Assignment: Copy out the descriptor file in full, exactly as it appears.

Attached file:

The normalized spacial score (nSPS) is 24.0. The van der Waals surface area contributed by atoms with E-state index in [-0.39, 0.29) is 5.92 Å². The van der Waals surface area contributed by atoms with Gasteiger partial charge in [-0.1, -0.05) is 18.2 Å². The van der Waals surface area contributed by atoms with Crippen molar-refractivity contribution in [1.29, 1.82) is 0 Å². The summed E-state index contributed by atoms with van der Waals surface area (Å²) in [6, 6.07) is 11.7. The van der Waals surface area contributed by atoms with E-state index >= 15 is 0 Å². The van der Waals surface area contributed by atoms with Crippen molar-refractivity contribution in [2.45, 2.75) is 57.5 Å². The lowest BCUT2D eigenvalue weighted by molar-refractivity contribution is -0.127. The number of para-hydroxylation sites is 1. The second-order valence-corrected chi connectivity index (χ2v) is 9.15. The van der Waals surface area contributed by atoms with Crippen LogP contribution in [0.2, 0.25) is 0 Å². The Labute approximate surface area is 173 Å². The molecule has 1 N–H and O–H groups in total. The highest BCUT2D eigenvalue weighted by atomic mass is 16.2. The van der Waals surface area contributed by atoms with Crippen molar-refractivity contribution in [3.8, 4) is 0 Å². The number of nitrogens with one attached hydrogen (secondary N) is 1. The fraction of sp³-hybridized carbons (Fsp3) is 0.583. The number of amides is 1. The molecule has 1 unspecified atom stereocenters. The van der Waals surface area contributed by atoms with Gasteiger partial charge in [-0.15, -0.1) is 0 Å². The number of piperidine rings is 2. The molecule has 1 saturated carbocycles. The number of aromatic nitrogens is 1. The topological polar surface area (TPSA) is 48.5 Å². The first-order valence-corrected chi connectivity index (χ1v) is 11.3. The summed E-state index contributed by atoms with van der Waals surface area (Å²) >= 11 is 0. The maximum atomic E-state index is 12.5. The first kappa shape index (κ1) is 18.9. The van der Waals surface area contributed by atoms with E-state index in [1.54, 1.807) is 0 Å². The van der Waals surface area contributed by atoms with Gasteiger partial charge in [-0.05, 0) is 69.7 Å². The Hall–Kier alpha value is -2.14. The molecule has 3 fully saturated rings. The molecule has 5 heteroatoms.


The normalized spacial score (nSPS) is 24.0. The van der Waals surface area contributed by atoms with E-state index in [-0.39, 0.29) is 5.92 Å². The van der Waals surface area contributed by atoms with Gasteiger partial charge in [-0.1, -0.05) is 18.2 Å². The van der Waals surface area contributed by atoms with Crippen molar-refractivity contribution in [1.29, 1.82) is 0 Å². The summed E-state index contributed by atoms with van der Waals surface area (Å²) in [6, 6.07) is 11.7. The van der Waals surface area contributed by atoms with E-state index >= 15 is 0 Å². The van der Waals surface area contributed by atoms with Crippen molar-refractivity contribution in [2.45, 2.75) is 57.5 Å². The lowest BCUT2D eigenvalue weighted by molar-refractivity contribution is -0.127. The number of para-hydroxylation sites is 1. The second-order valence-corrected chi connectivity index (χ2v) is 9.15. The van der Waals surface area contributed by atoms with Crippen LogP contribution in [0.2, 0.25) is 0 Å². The Labute approximate surface area is 173 Å². The molecule has 1 N–H and O–H groups in total. The highest BCUT2D eigenvalue weighted by atomic mass is 16.2. The van der Waals surface area contributed by atoms with Crippen molar-refractivity contribution in [3.8, 4) is 0 Å². The number of nitrogens with one attached hydrogen (secondary N) is 1. The fraction of sp³-hybridized carbons (Fsp3) is 0.583. The number of amides is 1. The molecule has 1 unspecified atom stereocenters. The van der Waals surface area contributed by atoms with Gasteiger partial charge in [-0.15, -0.1) is 0 Å². The number of piperidine rings is 2. The molecule has 1 saturated carbocycles. The number of aromatic nitrogens is 1. The topological polar surface area (TPSA) is 48.5 Å². The first-order valence-corrected chi connectivity index (χ1v) is 11.3. The summed E-state index contributed by atoms with van der Waals surface area (Å²) >= 11 is 0. The maximum atomic E-state index is 12.5. The first kappa shape index (κ1) is 18.9. The van der Waals surface area contributed by atoms with E-state index in [1.54, 1.807) is 0 Å². The van der Waals surface area contributed by atoms with Gasteiger partial charge in [-0.05, 0) is 69.7 Å². The Hall–Kier alpha value is -2.14. The molecule has 3 fully saturated rings. The molecule has 5 heteroatoms.